In recent proceedings Koninklijke Eru Kaasfabriek lost an opposition which it had filed against Goedcupje BV's application to register a trademark for the logo GOEDCUPJE.

The application to register the GOEDCUPJE mark was directed at coffee, tea and confectionery items, among other things. Based on its trademark registrations for GOUDKUIPJE, Eru opposed the application on the grounds that the characters were too similar and could confuse consumers. 

In opposition proceedings the Benelux Office for Intellectual Property (BOIP) must decide whether there is a risk of confusion. This assessment consists of two elements:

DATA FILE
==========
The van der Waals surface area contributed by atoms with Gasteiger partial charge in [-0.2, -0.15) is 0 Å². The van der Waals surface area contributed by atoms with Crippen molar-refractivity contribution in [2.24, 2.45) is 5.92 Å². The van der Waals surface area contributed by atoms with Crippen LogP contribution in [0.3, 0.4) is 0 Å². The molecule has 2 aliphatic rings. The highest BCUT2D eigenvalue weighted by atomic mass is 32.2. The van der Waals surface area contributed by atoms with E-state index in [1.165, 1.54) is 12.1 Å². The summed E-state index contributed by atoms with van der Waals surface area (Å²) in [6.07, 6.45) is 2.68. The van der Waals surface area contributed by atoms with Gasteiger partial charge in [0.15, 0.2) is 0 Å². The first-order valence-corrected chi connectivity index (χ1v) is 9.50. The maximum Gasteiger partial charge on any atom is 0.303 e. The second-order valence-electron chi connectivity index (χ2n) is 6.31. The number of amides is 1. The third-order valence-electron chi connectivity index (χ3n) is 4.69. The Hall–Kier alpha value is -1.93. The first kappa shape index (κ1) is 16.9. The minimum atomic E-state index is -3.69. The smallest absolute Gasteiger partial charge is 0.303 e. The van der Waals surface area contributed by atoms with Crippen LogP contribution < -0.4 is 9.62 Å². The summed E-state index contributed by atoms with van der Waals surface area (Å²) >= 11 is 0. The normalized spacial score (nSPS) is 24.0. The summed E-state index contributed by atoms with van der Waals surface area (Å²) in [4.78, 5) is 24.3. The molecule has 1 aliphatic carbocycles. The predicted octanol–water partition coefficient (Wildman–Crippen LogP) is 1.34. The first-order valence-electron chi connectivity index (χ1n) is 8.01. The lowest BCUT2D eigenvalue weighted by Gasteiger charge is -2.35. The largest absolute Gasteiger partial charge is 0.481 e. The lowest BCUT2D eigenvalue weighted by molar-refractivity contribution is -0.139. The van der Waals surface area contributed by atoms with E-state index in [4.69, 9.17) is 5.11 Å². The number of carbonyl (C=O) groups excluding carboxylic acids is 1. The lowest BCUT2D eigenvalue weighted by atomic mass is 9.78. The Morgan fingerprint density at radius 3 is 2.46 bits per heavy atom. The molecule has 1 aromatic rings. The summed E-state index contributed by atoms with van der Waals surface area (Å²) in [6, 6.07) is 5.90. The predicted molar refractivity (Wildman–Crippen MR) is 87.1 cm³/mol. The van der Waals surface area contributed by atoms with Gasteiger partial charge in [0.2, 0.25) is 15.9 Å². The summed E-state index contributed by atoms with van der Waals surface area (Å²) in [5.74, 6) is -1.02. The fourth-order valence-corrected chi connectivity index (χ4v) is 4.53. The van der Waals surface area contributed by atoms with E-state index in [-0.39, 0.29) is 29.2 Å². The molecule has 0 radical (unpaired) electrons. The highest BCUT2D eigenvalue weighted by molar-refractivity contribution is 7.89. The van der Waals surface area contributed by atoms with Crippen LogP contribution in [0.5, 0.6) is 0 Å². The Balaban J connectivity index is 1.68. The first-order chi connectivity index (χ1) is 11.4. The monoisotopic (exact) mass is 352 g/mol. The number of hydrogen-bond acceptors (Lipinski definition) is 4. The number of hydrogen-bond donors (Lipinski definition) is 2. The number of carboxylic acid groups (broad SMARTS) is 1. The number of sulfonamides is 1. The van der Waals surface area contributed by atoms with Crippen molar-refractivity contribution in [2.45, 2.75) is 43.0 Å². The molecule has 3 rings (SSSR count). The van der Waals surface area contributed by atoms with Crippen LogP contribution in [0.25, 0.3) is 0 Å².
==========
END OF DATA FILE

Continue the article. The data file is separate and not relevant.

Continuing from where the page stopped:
• the similarity between the products and/or services; and
  • the similarity between the characters.

But which products were being compared in this case? Goedcupje claimed that in practice, the GOUDKUIPJE trademarks were only used for cheese spread. These products were then compared to the products for which the GOEDCUPJE mark would be used. According to Goedcupje, these products were not the same. The fact that both trademarks related to food was not enough because the foods in question were very different. The BOIP agreed for various reasons, including that:

  • the origin of a dairy product such as cheese spread differs from coffee; and
  • the way in which cheese spread is used is different to the way in which coffee is used.

As the products were not similar, there was no danger of confusion. Therefore, the BOIP rejected the opposition against Goedcupje and granted its application to register the GOEDCUPJE mark.

Pietia Gros

This article first appeared in IAM. For further information please visit www.iam-media.com.